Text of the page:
A movement assembles people. Its militants, like the militants of a party, decide to organise themselves to accomplish certain aims collectively. Its formation and existence require that, to attain these objectives, strategies must be defined, action programmes formulated and responsibilities distributed among the movement’s members, including that concerning the direction of the movement. Whoever assumes this function will lead the militants of the movement, getting each of them – with authoritarian or democratic methods, according to the choice made by the founders – to perform a part of the collective action. A movement’s structure is necessarily pyramidal, even when the internal processes for reaching decisions and choosing decision-makers at the different levels are very democratic. But its effectiveness depends on how explicit and precise its specific objectives are, and thus on how delimited they are in time and place.
In particular, as we argued in Global Civil Society 2003, the last 20 years witnessed the institutionalisation of a social movement industry (McAdam, Tarrow and Tilly 2001; Smith 1997; Kaldor 2003). Indeed, environmental NGOs now make up 1,781, or 4 per cent, of the over 50,000 INGOs reported by the Union of International Associations in Brussels. In 1980, there were about 200 and in 1924 just one. In recent years, their number has been growing between 3 and 5 per cent annually( Kaldor, Anheier and Glasius 2003). The new social movements, and the NGOs they spawned, provide the institutional connection between the drop in confidence in conventional, nation-state institutions and the growth of global civil society. In the environmental and other fields, they helped fill and, in cases like the Brent Spar case, expanded the confidence gap.
The forces of renewal: the rise of informed and empowered citizens
Latin America is at the threshold of a new historical cycle in which the fault-lines will be defined by the contrast between old models and new ideas, authoritarian regression and the deepening of democracy. This is a situation fraught with risks but also with challenges and opportunities. Widespread disaffection towards the political system coexists with the emergence of new forms of citizen participation and civic culture that may well prove to be the best antidote to the resurgence of populism. Latin American societies have changed drastically in the last few decades. These changes have deeply affected the relationship between civil society, the state and democracy. NGOs and social movements were at the forefront of the struggle for democracy in the 1970s and 1980s. With the traditional channels of participation – political parties, unions – having been blocked by the dictatorship, the only available alternative was the creation of small circles of freedom at the community level. This kind of grassroots work represented a break with the Latin American tradition of looking to the state and at labour relations as the strategic reference point for political and social action. With their backs turned to the state, social activists have promoted an immense variety of local initiatives that combine the struggle for civic rights and freedom with concrete projects to improve people’s daily quality of life. This flexible, bottom-up approach was profoundly democratic, in so far as civil society organisations grasped emerging demands, gave a voice to new actors, empowered communities, tested innovative solutions and pressured governments.
A vibrant women’s movement developed during the 1990s, particularly around the magazine Zanan. It includes both Islamic and secular women and brings together rich and poor women. It has succeeded in prohibiting stoning and in reversing some laws, such as the rules on divorce. The daughter of Rafsanjani, Faezeh Hashemi, played an important role as a member of parliament (1996-2000) in defending women’s rights. Shirin Ebadi’s Campaign for Equality became famous around the world after she won the Nobel Prize. Despite the crackdown, women’s groups are still very active, as illustrated by the One Million Signature Campaign to end discriminatory laws, which was launched in 2005.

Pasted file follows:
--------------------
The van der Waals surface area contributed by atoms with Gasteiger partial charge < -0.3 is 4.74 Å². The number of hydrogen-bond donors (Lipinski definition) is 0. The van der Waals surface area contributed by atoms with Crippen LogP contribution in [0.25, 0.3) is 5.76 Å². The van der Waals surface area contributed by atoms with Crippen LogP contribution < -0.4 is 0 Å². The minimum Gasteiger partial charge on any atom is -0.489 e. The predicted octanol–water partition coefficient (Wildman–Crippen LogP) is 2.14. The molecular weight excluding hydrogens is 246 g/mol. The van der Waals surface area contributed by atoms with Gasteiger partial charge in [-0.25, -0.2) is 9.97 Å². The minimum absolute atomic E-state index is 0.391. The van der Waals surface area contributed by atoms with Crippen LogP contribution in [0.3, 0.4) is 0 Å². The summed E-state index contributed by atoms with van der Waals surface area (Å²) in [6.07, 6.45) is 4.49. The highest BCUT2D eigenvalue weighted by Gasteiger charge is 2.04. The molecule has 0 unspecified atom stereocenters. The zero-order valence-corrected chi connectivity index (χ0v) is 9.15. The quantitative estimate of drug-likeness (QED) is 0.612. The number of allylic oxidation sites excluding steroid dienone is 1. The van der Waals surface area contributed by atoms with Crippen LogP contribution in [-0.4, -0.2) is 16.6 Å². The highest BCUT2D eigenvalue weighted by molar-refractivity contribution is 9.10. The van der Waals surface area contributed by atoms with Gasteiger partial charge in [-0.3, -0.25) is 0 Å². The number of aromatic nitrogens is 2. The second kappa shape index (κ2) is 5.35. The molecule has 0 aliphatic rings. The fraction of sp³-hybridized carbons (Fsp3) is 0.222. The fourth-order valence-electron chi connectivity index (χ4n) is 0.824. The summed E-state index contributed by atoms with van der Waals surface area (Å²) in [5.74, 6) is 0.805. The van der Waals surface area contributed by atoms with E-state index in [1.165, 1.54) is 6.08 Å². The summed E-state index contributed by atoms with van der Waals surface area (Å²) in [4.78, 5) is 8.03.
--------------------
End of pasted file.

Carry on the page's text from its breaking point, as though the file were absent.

When we shift from a focus on the state to the transnational, the question of how civil society engages with domestic and international systems emerges more clearly. We must ask how access to previously excluded spaces is achieved by global civil society organisations and movements. Specifically, what do these groups do, in fact, to break cartels or otherwise increase their capacity to be effective, and how do states and cartels respond? Put differently, how do such groups invoke laws (even if not authoring them), deploy useful new technologies (even if not controlling them) and muster force (even if it is outside their direct capacity)?
At global levels, this means new forms of accountability for multilateral institutions – mechanisms through which organisations like the IMF, the World Bank, or the United Nations have to engage with and take seriously local opinions. At national levels, it means fostering interactions between governments, municipalities and civil society, helping to overcome taboos, bringing factional groups together, stimulating a notion of public interest, and empowering those organisations that are engaged in public policy like gender issues or human rights, as opposed to sectarianism. Capacity-building assistance has been poured into Iraq and much has vanished through security costs and corruption. Yet what is really needed in Iraq is a broad dialogue, especially involving those groups like the Iraqi women’s network or humanitarian organisations who are outside the current factional intrigues.
However, the highly active and organised groups within the public can continue to function, taking on quasi-institutional forms as advocacy groups or developing, through continued successive coalitions arising through public debate, into political parties representing views on multiple issues. As Price (1992) notes, the organisational remnants of one issue become the backdrop for the next. Publics allow political organisations to adapt and change and they also permit new associations to be formed. World publics thus have the effect of globalising existing national parties through, for example, coalitions such as the Global Greens, for advocacy of environmentalism and grassroots democracy, or the International Democrat Union, for advocacy of conservative and Christian democratic values. They also give rise to novel transnational social movements (known as TSMOs; Smith et al. 1997), some of which become formally organised to pursue particular global issues and spanning multiple countries, such as Greenpeace or Amnesty International.